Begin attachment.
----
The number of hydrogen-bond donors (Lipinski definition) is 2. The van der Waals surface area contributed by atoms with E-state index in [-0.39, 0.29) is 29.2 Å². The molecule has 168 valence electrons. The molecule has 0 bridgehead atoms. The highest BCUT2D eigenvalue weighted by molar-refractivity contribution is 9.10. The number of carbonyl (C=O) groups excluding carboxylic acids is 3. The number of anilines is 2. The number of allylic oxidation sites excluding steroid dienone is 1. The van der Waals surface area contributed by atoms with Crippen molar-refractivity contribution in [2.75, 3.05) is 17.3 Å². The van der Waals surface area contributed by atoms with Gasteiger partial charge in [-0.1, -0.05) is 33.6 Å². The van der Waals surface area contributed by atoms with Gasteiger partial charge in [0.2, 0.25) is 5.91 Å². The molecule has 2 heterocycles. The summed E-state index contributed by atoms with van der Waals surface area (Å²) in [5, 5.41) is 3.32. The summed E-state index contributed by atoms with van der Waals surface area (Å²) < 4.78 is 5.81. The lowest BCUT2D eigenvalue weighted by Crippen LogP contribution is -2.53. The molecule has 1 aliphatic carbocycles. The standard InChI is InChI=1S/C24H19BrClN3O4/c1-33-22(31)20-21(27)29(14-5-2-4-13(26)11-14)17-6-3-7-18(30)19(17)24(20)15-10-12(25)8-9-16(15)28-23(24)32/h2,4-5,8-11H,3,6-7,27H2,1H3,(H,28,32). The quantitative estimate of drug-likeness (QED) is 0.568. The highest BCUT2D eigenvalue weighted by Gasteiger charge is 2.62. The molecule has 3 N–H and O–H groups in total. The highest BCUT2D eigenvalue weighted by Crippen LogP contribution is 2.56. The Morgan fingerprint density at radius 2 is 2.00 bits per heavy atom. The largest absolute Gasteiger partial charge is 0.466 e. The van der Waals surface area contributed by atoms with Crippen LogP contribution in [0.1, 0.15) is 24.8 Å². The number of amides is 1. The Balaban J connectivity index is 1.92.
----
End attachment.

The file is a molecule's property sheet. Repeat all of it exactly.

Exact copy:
The number of hydrogen-bond donors (Lipinski definition) is 2. The van der Waals surface area contributed by atoms with E-state index in [-0.39, 0.29) is 29.2 Å². The molecule has 168 valence electrons. The molecule has 0 bridgehead atoms. The highest BCUT2D eigenvalue weighted by molar-refractivity contribution is 9.10. The number of carbonyl (C=O) groups excluding carboxylic acids is 3. The number of anilines is 2. The number of allylic oxidation sites excluding steroid dienone is 1. The van der Waals surface area contributed by atoms with Crippen molar-refractivity contribution in [2.75, 3.05) is 17.3 Å². The van der Waals surface area contributed by atoms with Gasteiger partial charge in [-0.1, -0.05) is 33.6 Å². The van der Waals surface area contributed by atoms with Gasteiger partial charge in [0.2, 0.25) is 5.91 Å². The molecule has 2 heterocycles. The summed E-state index contributed by atoms with van der Waals surface area (Å²) in [5, 5.41) is 3.32. The summed E-state index contributed by atoms with van der Waals surface area (Å²) < 4.78 is 5.81. The lowest BCUT2D eigenvalue weighted by Crippen LogP contribution is -2.53. The molecule has 1 aliphatic carbocycles. The standard InChI is InChI=1S/C24H19BrClN3O4/c1-33-22(31)20-21(27)29(14-5-2-4-13(26)11-14)17-6-3-7-18(30)19(17)24(20)15-10-12(25)8-9-16(15)28-23(24)32/h2,4-5,8-11H,3,6-7,27H2,1H3,(H,28,32). The quantitative estimate of drug-likeness (QED) is 0.568. The highest BCUT2D eigenvalue weighted by Gasteiger charge is 2.62. The molecule has 3 N–H and O–H groups in total. The highest BCUT2D eigenvalue weighted by Crippen LogP contribution is 2.56. The Morgan fingerprint density at radius 2 is 2.00 bits per heavy atom. The largest absolute Gasteiger partial charge is 0.466 e. The van der Waals surface area contributed by atoms with Crippen LogP contribution in [0.1, 0.15) is 24.8 Å². The number of amides is 1. The Balaban J connectivity index is 1.92.